Source: The Times-Picayne Greater New Orleans, November 13, 2012
By: Drew Broach
Jefferson Parish has largely blamed the architectural firm Wisznia Associates for the Jefferson Performing Arts Center boondoggle. Now the parish has settled its lawsuit against the company for $1.3 million, although Wisznia did not admit liability.
That $1.3 million is less than the parish paid Wisznia to design the building, which has almost doubled in cost to $50.7 million and is three years behind schedule. But it’s about the best possible deal for the public, considering that Wisznia’s professional liability insurance policy was capped at $1 million and gave its defense counsel first dibs on the payout, said Dennis Phayer, who litigated the case for Jefferson Parish.
“The attorney had to get paid first, and the parish got what was left,” Phayer said, who called the parish’s decision to settle the suit “cold-blooded” and “realistic.” Wisznia’s attorney did not return calls for comment.
The parish sued the architectural firm for “breach of its contractual warranty, negligence and lack of professional skill.” The suit specifically lists 17 design flaws.
The settlement, first signaled by a Nov. 2 motion to dismiss the suit in 24th Judicial District Court in Gretna, closes another chapter in the controversial history of the arts center. Since ground was broken at LaSalle Park in Metairie in 2007, the project has been riddled with design problems, construction delays, fire code violations, contract amendments, cost overruns and political infighting. As one parish official recently groused, the Mercedes-Benz Superdome didn’t take this long to build.
Current parish officials, when not panning the decisions of their colleagues and predecessors, fault Wisznia and the builder, J. Caldarera & Co. Caldarera has at times blamed Wisznia and the parish for the project’s shortcomings. And although Wisznia Associates settled with the parish, the architectural firm did not admit liability.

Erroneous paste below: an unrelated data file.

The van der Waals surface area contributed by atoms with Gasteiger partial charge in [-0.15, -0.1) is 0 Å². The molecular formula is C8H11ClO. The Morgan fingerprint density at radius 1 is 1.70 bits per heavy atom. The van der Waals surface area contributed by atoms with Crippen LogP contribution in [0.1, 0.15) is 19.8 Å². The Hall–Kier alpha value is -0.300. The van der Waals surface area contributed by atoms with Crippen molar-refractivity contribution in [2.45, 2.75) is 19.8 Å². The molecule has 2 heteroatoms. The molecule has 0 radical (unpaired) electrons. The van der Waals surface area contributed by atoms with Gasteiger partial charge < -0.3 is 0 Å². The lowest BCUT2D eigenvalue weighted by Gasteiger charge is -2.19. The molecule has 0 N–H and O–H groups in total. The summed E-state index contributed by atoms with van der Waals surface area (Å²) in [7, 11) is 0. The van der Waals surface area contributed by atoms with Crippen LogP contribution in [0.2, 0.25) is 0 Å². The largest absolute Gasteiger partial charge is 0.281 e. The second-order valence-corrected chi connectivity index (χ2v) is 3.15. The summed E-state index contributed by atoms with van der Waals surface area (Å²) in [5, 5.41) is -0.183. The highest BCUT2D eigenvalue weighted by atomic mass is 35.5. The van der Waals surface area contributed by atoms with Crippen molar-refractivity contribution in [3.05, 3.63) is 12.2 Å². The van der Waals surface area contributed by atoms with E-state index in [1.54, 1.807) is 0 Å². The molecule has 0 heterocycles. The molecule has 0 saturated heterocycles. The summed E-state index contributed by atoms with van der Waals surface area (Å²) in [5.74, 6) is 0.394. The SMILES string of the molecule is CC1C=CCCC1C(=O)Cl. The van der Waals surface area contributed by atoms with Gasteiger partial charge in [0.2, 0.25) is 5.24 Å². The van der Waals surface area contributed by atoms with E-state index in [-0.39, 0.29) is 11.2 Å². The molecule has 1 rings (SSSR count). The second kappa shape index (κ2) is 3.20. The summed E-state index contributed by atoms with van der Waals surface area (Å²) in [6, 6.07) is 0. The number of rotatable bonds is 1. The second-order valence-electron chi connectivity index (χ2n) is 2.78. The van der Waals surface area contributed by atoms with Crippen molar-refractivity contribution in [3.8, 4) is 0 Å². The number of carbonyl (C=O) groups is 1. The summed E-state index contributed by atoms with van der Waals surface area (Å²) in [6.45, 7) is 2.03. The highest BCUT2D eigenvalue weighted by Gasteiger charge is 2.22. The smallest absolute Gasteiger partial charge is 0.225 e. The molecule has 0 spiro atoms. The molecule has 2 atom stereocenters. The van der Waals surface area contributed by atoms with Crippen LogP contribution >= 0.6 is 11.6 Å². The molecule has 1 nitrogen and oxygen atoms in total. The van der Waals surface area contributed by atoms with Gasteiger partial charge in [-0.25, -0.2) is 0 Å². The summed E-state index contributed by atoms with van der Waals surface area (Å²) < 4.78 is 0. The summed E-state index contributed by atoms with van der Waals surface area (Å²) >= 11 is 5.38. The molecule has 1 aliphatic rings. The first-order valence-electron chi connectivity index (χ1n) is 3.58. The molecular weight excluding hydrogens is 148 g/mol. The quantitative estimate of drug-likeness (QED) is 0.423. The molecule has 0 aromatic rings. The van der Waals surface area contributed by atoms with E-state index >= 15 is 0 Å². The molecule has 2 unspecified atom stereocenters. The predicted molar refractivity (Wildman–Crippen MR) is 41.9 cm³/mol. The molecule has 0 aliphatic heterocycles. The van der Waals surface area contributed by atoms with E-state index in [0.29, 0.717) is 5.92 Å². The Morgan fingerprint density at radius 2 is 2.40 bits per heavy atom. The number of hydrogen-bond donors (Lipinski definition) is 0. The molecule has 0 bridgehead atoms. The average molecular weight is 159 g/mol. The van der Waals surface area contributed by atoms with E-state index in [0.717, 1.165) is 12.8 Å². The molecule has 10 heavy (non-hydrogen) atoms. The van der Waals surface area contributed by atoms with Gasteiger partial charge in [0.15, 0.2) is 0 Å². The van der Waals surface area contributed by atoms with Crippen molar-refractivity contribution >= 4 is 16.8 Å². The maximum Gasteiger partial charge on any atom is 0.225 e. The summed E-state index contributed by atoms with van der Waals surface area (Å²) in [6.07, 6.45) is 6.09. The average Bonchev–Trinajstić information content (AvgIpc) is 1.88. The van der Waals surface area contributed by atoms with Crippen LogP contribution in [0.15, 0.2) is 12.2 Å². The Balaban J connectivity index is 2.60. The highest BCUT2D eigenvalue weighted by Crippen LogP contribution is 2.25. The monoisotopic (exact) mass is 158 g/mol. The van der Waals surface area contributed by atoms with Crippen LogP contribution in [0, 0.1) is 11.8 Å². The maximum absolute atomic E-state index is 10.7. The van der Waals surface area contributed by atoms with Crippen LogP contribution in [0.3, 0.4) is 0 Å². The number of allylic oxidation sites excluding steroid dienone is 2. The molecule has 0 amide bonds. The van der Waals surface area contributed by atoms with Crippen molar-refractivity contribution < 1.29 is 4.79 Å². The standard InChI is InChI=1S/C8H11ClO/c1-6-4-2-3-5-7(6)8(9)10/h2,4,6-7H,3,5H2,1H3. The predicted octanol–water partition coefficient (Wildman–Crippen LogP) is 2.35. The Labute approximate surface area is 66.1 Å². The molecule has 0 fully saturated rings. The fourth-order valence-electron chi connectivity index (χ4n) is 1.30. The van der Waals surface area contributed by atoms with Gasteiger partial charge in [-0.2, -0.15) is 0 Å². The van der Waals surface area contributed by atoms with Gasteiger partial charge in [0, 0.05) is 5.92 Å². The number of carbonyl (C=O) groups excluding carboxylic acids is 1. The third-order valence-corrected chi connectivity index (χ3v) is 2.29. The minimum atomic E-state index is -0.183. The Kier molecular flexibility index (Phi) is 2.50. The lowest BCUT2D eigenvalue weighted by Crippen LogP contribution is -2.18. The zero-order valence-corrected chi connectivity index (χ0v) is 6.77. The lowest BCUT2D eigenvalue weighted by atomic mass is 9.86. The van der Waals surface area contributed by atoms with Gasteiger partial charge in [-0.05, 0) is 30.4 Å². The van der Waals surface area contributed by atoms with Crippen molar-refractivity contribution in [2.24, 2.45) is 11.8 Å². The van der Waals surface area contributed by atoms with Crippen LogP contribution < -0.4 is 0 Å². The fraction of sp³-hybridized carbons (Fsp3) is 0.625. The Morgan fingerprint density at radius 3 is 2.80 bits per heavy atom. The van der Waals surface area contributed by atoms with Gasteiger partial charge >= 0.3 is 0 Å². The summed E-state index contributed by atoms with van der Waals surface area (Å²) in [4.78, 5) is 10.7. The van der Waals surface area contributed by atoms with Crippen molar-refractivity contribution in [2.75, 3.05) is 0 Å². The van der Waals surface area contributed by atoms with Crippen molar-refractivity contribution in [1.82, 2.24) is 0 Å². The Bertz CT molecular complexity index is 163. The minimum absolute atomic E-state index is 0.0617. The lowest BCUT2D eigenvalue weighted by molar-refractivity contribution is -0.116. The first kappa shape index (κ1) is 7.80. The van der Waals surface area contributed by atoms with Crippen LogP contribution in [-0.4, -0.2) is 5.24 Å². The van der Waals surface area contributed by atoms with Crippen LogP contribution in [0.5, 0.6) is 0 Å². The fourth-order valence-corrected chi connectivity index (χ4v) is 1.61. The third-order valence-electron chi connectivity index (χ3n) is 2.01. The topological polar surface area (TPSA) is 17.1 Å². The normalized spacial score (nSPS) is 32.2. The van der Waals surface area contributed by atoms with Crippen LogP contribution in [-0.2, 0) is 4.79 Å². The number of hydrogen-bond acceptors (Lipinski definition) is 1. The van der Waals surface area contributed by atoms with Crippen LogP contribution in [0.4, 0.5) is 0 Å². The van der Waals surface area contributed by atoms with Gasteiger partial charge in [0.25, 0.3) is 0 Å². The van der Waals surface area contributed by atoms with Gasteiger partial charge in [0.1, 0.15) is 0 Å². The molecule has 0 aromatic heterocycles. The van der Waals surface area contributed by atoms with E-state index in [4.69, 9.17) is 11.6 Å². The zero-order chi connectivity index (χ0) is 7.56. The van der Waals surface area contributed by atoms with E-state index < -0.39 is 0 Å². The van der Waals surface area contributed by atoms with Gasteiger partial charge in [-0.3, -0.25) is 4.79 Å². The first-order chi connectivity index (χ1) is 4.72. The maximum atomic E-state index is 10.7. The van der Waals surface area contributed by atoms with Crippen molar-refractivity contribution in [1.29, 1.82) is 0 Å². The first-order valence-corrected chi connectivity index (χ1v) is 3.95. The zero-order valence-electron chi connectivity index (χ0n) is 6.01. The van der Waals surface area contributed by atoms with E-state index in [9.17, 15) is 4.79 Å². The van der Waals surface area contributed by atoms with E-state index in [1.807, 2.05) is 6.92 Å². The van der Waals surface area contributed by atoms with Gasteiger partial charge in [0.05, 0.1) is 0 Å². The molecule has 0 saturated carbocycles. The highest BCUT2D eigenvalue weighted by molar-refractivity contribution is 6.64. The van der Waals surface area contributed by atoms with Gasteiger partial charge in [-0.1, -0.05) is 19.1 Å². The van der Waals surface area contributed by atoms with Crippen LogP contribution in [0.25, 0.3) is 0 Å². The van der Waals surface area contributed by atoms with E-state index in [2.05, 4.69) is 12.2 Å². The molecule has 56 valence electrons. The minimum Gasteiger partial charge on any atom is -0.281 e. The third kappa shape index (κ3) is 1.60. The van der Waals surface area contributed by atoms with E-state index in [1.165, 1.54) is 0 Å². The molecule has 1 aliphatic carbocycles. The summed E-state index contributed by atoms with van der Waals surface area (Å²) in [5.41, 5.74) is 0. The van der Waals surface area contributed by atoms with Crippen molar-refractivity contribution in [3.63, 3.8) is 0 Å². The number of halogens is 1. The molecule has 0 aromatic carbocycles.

What is clear is that the Parish Council selected Wisznia in 2002 to design the building even though the parish’s technical evaluation committee ranked the company fourth out of five qualified architects competing for the overall job of planning LaSalle Park, according to a 2011 review of the project by the state legislative auditor’s office. The reason: The Parish Council typically goes along with the member in whose district the project lies, which in this case was John Lavarine Jr. He told state auditors that Wisznia was the only firm to contact him regarding the arts center and that he was impressed by the firm’s enthusiasm for the project.
Lavarine left office in 2004. The parish replaced Wisznia as architect in 2007 and sued the firm in 2009. It paid the firm almost $1.9 million in fees, according to the legislative auditor’s report.
Of the $1.3 million settlement, $671,000 comes from Wisznia, said deputy parish attorney Ross Buckley Jr. The remaining $630,000 comes from two Wisznia subcontractors, he said.
The parish was represented in the suit by the Burglass & Tankersley law firm, which has handled several matters relating to the arts center for Jefferson. Parish officials could not produce the bills specifically for the Wisznia litigation but said Jefferson has paid the law firm $688,634 for all arts center matters.
The next step in completing the arts center comes Thursday, when parish officials ask the state Bond Commission to release the latest $6 million for the job. After that, Parish President John Young has said he will work to fashion a “global” solution to address all the construction, legal and fiscal challenges still facing the project.
In the meantime, said Parish Councilman Chris Roberts, Jefferson should never again suffer because it hired a contractor with “errors and omissions” insurance unequal to the cost of the job. In the wake of the Wisznia litigation, he said the council changed its rules. “Basically it requires that E&O coverage meet the scope of the project,” he said.
As for the $1.3 million Wisznia settlement, he said, “It’s unfortunate, but we’ve changed and we’re moving forward.”